NIMH Director issues joint statement with APA President-elect on DSM’s validity as diagnostic tool

NIMH Director issues joint statement with APA President-elect on DSM’s validity as a diagnostic tool

Post #248 Shortlink: http://wp.me/pKrrB-308

180degrees

Less than two weeks after throwing DSM under the bus, NIMH’s Director, Thomas Insel, has issued a joint statement with APA President-elect, Jeffrey Lieberman.

This week, DSM…

…represents the best information currently available for clinical diagnosis of mental disorders

In a Pharmalot report titled NIMH Director Says The Bible Of Psychiatry Is Valid, After All, Ed Silverman writes:

‘Just 10 short days after trashing the widely regarded bible of psychiatry for lacking validity, National Institutes of Mental Health director Tom Insel has had a change of heart. Along with American Psychiatric Association president-elect Jeff Lieberman, he has now issued a statement saying the forthcoming version…is a valuable diagnostic tool. Their missive amounts to a combination of face saving and damage control…’

Report, here, from Sharon Jayson, for USA Today:

NIH official clarifies criticism of diagnostic manual

‘The groups also make it clear that DSM-5 isn’t going away.

‘DSM-5 and RDoC represent complementary, not competing, frameworks…As research findings begin to emerge from the RDoC effort, these findings may be incorporated into future DSM revisions and clinical practice guidelines,” the statement says. “But this is a long-term undertaking. It will take years to fulfill the promise that this research effort represents for transforming the diagnosis and treatment of mental disorders.”‘

1 Boring Old Man’s take here: a long and winding road…

Gary Greenberg at the New Yorker: The Rats of N.I.M.H.

Tuesday’s joint statement from Thomas Insel and Jeffrey Lieberman, here:

 Click link for PDF document   Joint APA and NIMH Statement

Or here on NIMH site: DSM-5 and RDoC: Shared Interests

Full text APA Release No. 13-37

For Information Contact:
Eve Herold, 703-907-8640 May 14, 2013
press@psych.org Release No. 13-37
Erin Connors, 703-907-8562
econnors@psych.org
DSM-5 and RDoC: Shared Interests
Thomas R. Insel, M.D., director, NIMH
Jeffrey A. Lieberman, M.D., president-elect, APA

NIMH and APA have a shared interest in ensuring that patients and health providers have the best available tools and information today to identify and treat mental health issues, while we continue to invest in improving and advancing mental disorder diagnostics for the future.

Today, the American Psychiatric Association’s (APA) Diagnostic and Statistical Manual of Mental Disorders (DSM), along with the International Classification of Diseases (ICD) represents the best information currently available for clinical diagnosis of mental disorders. Patients, families, and insurers can be confident that effective treatments are available and that the DSM is the key resource for delivering the best available care. The National Institute of Mental Health (NIMH) has not changed its position on DSM-5. As NIMH’s Research Domain Criteria (RDoC) project website states, “The diagnostic categories represented in the DSM-IV and the International Classification of Diseases-10 (ICD-10, containing virtually identical disorder codes) remain the contemporary consensus standard for how mental disorders are diagnosed and treated.”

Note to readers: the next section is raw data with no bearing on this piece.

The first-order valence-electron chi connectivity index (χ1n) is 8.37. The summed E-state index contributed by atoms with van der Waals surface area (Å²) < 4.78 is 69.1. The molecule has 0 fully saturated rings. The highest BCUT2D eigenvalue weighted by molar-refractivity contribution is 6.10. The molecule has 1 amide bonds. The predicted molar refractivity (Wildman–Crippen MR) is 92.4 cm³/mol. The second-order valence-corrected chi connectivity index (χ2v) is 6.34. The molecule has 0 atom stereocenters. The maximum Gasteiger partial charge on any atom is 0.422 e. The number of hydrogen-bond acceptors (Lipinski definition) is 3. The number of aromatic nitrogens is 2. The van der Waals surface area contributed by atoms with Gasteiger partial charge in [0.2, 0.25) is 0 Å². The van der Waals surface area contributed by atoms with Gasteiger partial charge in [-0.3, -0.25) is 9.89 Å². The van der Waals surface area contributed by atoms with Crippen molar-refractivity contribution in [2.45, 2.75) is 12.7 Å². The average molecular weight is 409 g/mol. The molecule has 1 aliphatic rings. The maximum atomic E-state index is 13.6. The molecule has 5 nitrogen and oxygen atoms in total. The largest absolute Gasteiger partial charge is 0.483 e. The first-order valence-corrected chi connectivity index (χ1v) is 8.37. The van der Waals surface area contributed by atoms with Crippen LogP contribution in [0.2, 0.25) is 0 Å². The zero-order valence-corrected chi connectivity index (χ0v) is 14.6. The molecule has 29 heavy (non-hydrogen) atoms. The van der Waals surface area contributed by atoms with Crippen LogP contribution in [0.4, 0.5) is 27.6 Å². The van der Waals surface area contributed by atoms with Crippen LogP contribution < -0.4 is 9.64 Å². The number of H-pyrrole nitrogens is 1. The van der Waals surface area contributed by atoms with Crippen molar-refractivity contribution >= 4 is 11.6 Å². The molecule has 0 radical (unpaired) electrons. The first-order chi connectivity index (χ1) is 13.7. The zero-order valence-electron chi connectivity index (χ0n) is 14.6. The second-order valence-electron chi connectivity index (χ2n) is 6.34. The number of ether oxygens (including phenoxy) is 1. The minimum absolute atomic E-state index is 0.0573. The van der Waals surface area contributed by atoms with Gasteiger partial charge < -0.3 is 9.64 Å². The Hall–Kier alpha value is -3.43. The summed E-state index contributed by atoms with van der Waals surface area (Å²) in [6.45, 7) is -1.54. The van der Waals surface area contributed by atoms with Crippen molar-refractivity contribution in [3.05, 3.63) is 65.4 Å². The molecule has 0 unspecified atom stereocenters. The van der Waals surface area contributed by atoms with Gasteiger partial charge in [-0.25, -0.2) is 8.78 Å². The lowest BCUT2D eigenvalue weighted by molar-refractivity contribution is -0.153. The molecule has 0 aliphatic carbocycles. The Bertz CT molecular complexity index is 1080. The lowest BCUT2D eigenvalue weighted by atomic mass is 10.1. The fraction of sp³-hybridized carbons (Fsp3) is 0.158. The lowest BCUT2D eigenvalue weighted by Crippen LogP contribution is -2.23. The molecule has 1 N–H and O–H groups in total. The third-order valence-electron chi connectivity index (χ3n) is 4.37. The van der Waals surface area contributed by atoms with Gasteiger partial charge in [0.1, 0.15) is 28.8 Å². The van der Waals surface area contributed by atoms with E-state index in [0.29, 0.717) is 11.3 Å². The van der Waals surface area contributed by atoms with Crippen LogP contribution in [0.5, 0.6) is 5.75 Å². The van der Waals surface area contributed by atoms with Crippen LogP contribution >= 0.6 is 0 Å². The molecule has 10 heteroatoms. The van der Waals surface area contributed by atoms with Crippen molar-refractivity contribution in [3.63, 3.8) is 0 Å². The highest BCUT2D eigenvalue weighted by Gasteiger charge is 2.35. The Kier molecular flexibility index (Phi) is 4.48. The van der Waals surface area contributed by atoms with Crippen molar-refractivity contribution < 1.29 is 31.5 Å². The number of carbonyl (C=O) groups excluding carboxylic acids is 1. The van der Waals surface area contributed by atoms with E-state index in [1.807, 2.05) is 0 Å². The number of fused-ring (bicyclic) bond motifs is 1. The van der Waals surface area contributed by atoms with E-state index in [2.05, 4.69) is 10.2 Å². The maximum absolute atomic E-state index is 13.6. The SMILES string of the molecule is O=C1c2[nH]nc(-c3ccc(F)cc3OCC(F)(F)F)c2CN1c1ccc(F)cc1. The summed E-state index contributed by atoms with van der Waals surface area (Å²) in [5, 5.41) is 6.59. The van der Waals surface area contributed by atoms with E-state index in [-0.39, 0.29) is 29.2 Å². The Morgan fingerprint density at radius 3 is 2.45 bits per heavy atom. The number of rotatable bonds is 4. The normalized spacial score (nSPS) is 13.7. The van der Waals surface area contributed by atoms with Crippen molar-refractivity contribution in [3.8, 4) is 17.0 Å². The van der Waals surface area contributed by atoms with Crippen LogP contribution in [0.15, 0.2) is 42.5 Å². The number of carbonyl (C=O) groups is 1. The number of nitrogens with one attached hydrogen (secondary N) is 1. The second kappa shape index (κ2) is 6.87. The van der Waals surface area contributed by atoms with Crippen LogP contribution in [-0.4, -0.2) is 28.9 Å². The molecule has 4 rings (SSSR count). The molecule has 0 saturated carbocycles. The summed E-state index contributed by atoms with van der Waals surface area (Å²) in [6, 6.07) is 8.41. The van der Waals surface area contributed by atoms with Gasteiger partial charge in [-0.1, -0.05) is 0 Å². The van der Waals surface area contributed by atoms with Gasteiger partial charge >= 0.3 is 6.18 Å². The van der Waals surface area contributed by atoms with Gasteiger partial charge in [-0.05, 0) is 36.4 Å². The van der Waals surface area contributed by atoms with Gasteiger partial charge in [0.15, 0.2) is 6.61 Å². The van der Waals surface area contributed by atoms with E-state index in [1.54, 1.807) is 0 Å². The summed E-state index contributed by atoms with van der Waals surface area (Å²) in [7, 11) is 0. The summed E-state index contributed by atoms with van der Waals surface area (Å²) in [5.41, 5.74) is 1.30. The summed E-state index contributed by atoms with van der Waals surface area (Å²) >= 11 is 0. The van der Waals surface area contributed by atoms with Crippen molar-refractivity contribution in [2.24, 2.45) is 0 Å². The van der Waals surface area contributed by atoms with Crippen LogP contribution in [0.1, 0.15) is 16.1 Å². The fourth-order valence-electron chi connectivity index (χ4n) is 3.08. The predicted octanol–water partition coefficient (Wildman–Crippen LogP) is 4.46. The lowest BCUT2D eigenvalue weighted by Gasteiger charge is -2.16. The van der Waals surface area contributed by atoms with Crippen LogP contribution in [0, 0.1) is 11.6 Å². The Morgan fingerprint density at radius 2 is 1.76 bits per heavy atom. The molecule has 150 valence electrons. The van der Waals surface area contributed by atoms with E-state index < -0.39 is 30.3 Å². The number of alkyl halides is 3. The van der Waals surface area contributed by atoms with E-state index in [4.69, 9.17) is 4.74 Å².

Yet, what may be realistically feasible today for practitioners is no longer sufficient for researchers. Looking forward, laying the groundwork for a future diagnostic system that more directly reflects modern brain science will require openness to rethinking traditional categories. It is increasingly evident that mental illness will be best understood as disorders of brain structure and function that implicate specific domains of cognition, emotion, and behavior. This is the focus of the NIMH’s Research Domain Criteria (RDoC) project. RDoC is an attempt to create a new kind of taxonomy for mental disorders by bringing the power of modern research approaches in genetics, neuroscience, and behavioral science to the problem of mental illness.

The evolution of diagnosis does not mean that mental disorders are any less real and serious than other illnesses. Indeed, the science of diagnosis has been evolving throughout medicine. For example, subtypes of cancers once defined by where they occurred in the body are now classified on the basis of their underlying genetic and molecular causes.

All medical disciplines advance through research progress in characterizing diseases and disorders. DSM-5 and RDoC represent complementary, not competing, frameworks for this goal. DSM-5, which will be released May 18, reflects the scientific progress seen since the manual’s last edition was published in 1994. RDoC is a new, comprehensive effort to redefine the research agenda for mental illness. As research findings begin to emerge from the RDoC effort, these findings may be incorporated into future DSM revisions and clinical practice guidelines. But this is a long-term undertaking. It will take years to fulfill the promise that this research effort represents for transforming the diagnosis and treatment of mental disorders.

By continuing to work together, our two organizations are committed to improving outcomes for people with some of the most disabling disorders in all of medicine.

The American Psychiatric Association is a national medical specialty society whose physician members specialize in diagnosis, treatment, prevention, and research of mental illnesses including substance use disorders.

Visit the APA at www.psychiatry.org
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More on the RDoC from the NIMH website